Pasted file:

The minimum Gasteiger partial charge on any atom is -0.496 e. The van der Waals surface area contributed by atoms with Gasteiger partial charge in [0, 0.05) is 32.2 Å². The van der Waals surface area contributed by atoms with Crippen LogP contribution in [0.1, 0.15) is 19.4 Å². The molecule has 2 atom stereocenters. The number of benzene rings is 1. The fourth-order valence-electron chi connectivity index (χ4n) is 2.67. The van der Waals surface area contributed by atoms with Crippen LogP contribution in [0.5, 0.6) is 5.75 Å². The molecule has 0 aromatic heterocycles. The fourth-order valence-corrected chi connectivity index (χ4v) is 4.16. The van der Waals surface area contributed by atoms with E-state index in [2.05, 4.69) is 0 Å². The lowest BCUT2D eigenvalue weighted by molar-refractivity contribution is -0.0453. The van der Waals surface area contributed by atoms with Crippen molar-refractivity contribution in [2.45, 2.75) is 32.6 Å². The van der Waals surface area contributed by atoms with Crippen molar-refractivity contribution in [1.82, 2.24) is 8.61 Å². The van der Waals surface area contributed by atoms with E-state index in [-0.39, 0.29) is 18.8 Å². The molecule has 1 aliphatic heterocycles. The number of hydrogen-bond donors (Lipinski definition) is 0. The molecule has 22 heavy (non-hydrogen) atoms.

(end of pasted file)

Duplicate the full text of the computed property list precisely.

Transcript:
The minimum Gasteiger partial charge on any atom is -0.496 e. The van der Waals surface area contributed by atoms with Gasteiger partial charge in [0, 0.05) is 32.2 Å². The van der Waals surface area contributed by atoms with Crippen LogP contribution in [0.1, 0.15) is 19.4 Å². The molecule has 2 atom stereocenters. The number of benzene rings is 1. The fourth-order valence-electron chi connectivity index (χ4n) is 2.67. The van der Waals surface area contributed by atoms with Crippen LogP contribution in [0.5, 0.6) is 5.75 Å². The molecule has 0 aromatic heterocycles. The fourth-order valence-corrected chi connectivity index (χ4v) is 4.16. The van der Waals surface area contributed by atoms with E-state index in [2.05, 4.69) is 0 Å². The lowest BCUT2D eigenvalue weighted by molar-refractivity contribution is -0.0453. The van der Waals surface area contributed by atoms with Crippen molar-refractivity contribution in [2.45, 2.75) is 32.6 Å². The van der Waals surface area contributed by atoms with Crippen molar-refractivity contribution in [1.82, 2.24) is 8.61 Å². The van der Waals surface area contributed by atoms with E-state index in [-0.39, 0.29) is 18.8 Å². The molecule has 1 aliphatic heterocycles. The number of hydrogen-bond donors (Lipinski definition) is 0. The molecule has 22 heavy (non-hydrogen) atoms.